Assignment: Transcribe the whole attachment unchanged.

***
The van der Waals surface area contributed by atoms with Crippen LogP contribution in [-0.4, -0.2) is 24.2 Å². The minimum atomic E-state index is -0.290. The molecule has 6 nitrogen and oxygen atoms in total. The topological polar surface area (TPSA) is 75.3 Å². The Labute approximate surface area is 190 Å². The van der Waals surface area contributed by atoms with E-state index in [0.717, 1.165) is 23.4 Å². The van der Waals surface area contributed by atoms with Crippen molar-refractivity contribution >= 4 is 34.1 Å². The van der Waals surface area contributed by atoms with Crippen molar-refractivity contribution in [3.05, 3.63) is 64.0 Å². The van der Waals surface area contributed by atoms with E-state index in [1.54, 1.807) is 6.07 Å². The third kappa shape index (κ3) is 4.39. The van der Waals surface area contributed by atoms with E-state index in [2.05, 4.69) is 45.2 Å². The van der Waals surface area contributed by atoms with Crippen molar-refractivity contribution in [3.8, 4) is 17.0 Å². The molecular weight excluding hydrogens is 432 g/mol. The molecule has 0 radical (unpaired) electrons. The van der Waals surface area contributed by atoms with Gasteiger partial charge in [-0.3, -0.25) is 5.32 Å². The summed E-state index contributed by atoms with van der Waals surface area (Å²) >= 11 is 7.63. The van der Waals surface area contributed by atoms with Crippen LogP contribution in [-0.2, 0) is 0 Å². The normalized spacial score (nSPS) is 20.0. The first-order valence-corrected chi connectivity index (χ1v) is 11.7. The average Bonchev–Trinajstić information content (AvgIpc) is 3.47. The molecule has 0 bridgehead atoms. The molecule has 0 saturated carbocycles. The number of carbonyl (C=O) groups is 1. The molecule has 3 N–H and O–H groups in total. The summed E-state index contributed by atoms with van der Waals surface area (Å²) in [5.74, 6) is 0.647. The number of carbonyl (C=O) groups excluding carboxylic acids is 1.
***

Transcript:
The van der Waals surface area contributed by atoms with Crippen LogP contribution in [-0.4, -0.2) is 24.2 Å². The minimum atomic E-state index is -0.290. The molecule has 6 nitrogen and oxygen atoms in total. The topological polar surface area (TPSA) is 75.3 Å². The Labute approximate surface area is 190 Å². The van der Waals surface area contributed by atoms with E-state index in [0.717, 1.165) is 23.4 Å². The van der Waals surface area contributed by atoms with Crippen molar-refractivity contribution >= 4 is 34.1 Å². The van der Waals surface area contributed by atoms with Crippen molar-refractivity contribution in [3.05, 3.63) is 64.0 Å². The van der Waals surface area contributed by atoms with E-state index in [1.54, 1.807) is 6.07 Å². The third kappa shape index (κ3) is 4.39. The van der Waals surface area contributed by atoms with E-state index in [2.05, 4.69) is 45.2 Å². The van der Waals surface area contributed by atoms with Crippen molar-refractivity contribution in [3.8, 4) is 17.0 Å². The molecular weight excluding hydrogens is 432 g/mol. The molecule has 0 radical (unpaired) electrons. The van der Waals surface area contributed by atoms with Gasteiger partial charge in [-0.3, -0.25) is 5.32 Å². The summed E-state index contributed by atoms with van der Waals surface area (Å²) >= 11 is 7.63. The van der Waals surface area contributed by atoms with Crippen LogP contribution in [-0.2, 0) is 0 Å². The normalized spacial score (nSPS) is 20.0. The first-order valence-corrected chi connectivity index (χ1v) is 11.7. The average Bonchev–Trinajstić information content (AvgIpc) is 3.47. The molecule has 0 bridgehead atoms. The molecule has 0 saturated carbocycles. The number of carbonyl (C=O) groups is 1. The molecule has 3 N–H and O–H groups in total. The summed E-state index contributed by atoms with van der Waals surface area (Å²) in [5.74, 6) is 0.647. The number of carbonyl (C=O) groups excluding carboxylic acids is 1.